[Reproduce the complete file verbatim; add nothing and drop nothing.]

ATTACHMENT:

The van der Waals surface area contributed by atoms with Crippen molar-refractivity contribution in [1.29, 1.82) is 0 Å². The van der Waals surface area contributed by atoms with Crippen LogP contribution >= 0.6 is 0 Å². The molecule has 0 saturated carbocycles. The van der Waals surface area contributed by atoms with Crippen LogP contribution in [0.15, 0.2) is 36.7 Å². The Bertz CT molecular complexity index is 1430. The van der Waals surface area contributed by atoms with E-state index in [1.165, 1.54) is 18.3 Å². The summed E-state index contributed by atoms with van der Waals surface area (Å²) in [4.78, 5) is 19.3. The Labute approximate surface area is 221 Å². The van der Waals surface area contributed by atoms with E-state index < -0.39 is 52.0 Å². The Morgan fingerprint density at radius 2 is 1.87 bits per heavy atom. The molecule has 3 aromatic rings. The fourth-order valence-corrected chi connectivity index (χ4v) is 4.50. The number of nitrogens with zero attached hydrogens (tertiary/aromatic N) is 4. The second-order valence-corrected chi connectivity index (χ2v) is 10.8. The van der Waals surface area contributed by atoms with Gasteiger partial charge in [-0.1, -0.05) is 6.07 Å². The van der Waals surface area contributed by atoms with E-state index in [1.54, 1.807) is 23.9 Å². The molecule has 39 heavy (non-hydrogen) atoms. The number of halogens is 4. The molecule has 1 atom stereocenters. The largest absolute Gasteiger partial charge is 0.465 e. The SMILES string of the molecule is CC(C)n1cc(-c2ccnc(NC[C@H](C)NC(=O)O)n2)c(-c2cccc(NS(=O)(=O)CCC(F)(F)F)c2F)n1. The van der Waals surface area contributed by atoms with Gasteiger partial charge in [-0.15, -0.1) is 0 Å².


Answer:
The van der Waals surface area contributed by atoms with Crippen molar-refractivity contribution in [1.29, 1.82) is 0 Å². The van der Waals surface area contributed by atoms with Crippen LogP contribution >= 0.6 is 0 Å². The molecule has 0 saturated carbocycles. The van der Waals surface area contributed by atoms with Crippen LogP contribution in [0.15, 0.2) is 36.7 Å². The Bertz CT molecular complexity index is 1430. The van der Waals surface area contributed by atoms with E-state index in [1.165, 1.54) is 18.3 Å². The summed E-state index contributed by atoms with van der Waals surface area (Å²) in [4.78, 5) is 19.3. The Labute approximate surface area is 221 Å². The van der Waals surface area contributed by atoms with E-state index < -0.39 is 52.0 Å². The Morgan fingerprint density at radius 2 is 1.87 bits per heavy atom. The molecule has 3 aromatic rings. The fourth-order valence-corrected chi connectivity index (χ4v) is 4.50. The number of nitrogens with zero attached hydrogens (tertiary/aromatic N) is 4. The second-order valence-corrected chi connectivity index (χ2v) is 10.8. The van der Waals surface area contributed by atoms with Gasteiger partial charge in [-0.1, -0.05) is 6.07 Å². The van der Waals surface area contributed by atoms with E-state index in [1.54, 1.807) is 23.9 Å². The molecule has 39 heavy (non-hydrogen) atoms. The number of halogens is 4. The molecule has 1 atom stereocenters. The largest absolute Gasteiger partial charge is 0.465 e. The SMILES string of the molecule is CC(C)n1cc(-c2ccnc(NC[C@H](C)NC(=O)O)n2)c(-c2cccc(NS(=O)(=O)CCC(F)(F)F)c2F)n1. The van der Waals surface area contributed by atoms with Gasteiger partial charge in [-0.15, -0.1) is 0 Å².